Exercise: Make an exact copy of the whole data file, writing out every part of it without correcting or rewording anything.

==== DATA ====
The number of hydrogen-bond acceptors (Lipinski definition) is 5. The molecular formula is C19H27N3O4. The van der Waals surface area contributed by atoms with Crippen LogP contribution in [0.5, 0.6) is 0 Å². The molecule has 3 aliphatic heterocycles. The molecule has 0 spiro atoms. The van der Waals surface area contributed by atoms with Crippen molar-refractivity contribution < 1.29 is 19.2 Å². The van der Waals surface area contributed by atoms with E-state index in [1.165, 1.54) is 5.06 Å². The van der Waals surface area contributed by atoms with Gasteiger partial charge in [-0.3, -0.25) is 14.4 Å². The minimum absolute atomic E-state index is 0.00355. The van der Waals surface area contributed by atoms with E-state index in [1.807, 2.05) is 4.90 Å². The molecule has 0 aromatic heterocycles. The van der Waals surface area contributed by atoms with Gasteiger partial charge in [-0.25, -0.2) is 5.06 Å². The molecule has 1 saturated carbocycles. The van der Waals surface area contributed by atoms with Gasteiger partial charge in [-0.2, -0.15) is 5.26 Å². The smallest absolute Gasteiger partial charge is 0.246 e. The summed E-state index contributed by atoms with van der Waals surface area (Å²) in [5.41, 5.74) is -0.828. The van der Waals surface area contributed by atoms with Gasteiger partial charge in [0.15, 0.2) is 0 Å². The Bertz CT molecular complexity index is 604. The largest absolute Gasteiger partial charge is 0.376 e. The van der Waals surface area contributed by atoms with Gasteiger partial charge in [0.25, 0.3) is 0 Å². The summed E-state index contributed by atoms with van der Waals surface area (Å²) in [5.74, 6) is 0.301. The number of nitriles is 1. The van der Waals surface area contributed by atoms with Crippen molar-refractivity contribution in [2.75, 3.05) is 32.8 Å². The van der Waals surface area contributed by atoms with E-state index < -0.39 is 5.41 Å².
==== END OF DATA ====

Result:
The number of hydrogen-bond acceptors (Lipinski definition) is 5. The molecular formula is C19H27N3O4. The van der Waals surface area contributed by atoms with Crippen LogP contribution in [0.5, 0.6) is 0 Å². The molecule has 3 aliphatic heterocycles. The molecule has 0 spiro atoms. The van der Waals surface area contributed by atoms with Crippen molar-refractivity contribution < 1.29 is 19.2 Å². The van der Waals surface area contributed by atoms with E-state index in [1.165, 1.54) is 5.06 Å². The van der Waals surface area contributed by atoms with Gasteiger partial charge in [-0.3, -0.25) is 14.4 Å². The minimum absolute atomic E-state index is 0.00355. The van der Waals surface area contributed by atoms with E-state index in [1.807, 2.05) is 4.90 Å². The molecule has 0 aromatic heterocycles. The van der Waals surface area contributed by atoms with Gasteiger partial charge in [-0.25, -0.2) is 5.06 Å². The molecule has 1 saturated carbocycles. The van der Waals surface area contributed by atoms with Gasteiger partial charge in [-0.2, -0.15) is 5.26 Å². The smallest absolute Gasteiger partial charge is 0.246 e. The summed E-state index contributed by atoms with van der Waals surface area (Å²) in [5.41, 5.74) is -0.828. The van der Waals surface area contributed by atoms with Gasteiger partial charge in [0.15, 0.2) is 0 Å². The Bertz CT molecular complexity index is 604. The largest absolute Gasteiger partial charge is 0.376 e. The van der Waals surface area contributed by atoms with Gasteiger partial charge in [0.25, 0.3) is 0 Å². The summed E-state index contributed by atoms with van der Waals surface area (Å²) in [5.74, 6) is 0.301. The number of nitriles is 1. The van der Waals surface area contributed by atoms with Crippen molar-refractivity contribution in [2.75, 3.05) is 32.8 Å². The van der Waals surface area contributed by atoms with E-state index < -0.39 is 5.41 Å².